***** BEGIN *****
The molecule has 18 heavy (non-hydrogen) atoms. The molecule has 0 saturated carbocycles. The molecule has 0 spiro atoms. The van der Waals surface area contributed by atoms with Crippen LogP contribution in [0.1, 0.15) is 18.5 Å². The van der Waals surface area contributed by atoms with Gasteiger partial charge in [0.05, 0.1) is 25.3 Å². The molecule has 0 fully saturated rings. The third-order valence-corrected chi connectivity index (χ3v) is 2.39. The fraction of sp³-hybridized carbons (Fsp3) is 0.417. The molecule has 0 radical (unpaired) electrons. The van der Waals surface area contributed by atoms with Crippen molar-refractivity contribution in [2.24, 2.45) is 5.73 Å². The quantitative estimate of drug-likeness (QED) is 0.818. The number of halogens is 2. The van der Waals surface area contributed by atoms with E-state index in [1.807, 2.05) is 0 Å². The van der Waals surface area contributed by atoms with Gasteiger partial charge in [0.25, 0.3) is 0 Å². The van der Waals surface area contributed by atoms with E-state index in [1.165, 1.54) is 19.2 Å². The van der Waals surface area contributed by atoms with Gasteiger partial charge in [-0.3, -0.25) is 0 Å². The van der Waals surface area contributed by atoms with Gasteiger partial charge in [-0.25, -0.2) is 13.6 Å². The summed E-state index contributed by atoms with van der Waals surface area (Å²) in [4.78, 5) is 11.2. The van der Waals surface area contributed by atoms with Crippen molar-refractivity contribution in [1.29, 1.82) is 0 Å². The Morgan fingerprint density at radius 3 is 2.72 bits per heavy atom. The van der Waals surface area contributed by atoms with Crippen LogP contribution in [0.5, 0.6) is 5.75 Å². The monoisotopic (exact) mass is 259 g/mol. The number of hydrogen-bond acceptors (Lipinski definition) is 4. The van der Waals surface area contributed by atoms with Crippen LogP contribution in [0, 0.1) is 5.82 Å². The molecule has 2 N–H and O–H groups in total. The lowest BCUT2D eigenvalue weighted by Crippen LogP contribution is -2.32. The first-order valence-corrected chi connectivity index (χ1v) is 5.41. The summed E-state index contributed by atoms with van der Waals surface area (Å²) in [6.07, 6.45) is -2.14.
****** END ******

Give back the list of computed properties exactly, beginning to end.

The molecule has 18 heavy (non-hydrogen) atoms. The molecule has 0 saturated carbocycles. The molecule has 0 spiro atoms. The van der Waals surface area contributed by atoms with Crippen LogP contribution in [0.1, 0.15) is 18.5 Å². The van der Waals surface area contributed by atoms with Gasteiger partial charge in [0.05, 0.1) is 25.3 Å². The molecule has 0 fully saturated rings. The third-order valence-corrected chi connectivity index (χ3v) is 2.39. The fraction of sp³-hybridized carbons (Fsp3) is 0.417. The molecule has 0 radical (unpaired) electrons. The van der Waals surface area contributed by atoms with Crippen molar-refractivity contribution in [2.24, 2.45) is 5.73 Å². The quantitative estimate of drug-likeness (QED) is 0.818. The number of halogens is 2. The van der Waals surface area contributed by atoms with E-state index in [1.807, 2.05) is 0 Å². The van der Waals surface area contributed by atoms with Gasteiger partial charge in [0.25, 0.3) is 0 Å². The van der Waals surface area contributed by atoms with E-state index in [1.165, 1.54) is 19.2 Å². The van der Waals surface area contributed by atoms with Gasteiger partial charge in [-0.3, -0.25) is 0 Å². The van der Waals surface area contributed by atoms with Gasteiger partial charge in [-0.25, -0.2) is 13.6 Å². The summed E-state index contributed by atoms with van der Waals surface area (Å²) in [4.78, 5) is 11.2. The van der Waals surface area contributed by atoms with Crippen molar-refractivity contribution in [1.29, 1.82) is 0 Å². The Morgan fingerprint density at radius 3 is 2.72 bits per heavy atom. The van der Waals surface area contributed by atoms with Crippen LogP contribution in [0.5, 0.6) is 5.75 Å². The monoisotopic (exact) mass is 259 g/mol. The number of hydrogen-bond acceptors (Lipinski definition) is 4. The van der Waals surface area contributed by atoms with Crippen LogP contribution in [0, 0.1) is 5.82 Å². The molecule has 2 N–H and O–H groups in total. The lowest BCUT2D eigenvalue weighted by Crippen LogP contribution is -2.32. The first-order valence-corrected chi connectivity index (χ1v) is 5.41. The summed E-state index contributed by atoms with van der Waals surface area (Å²) in [6.07, 6.45) is -2.14.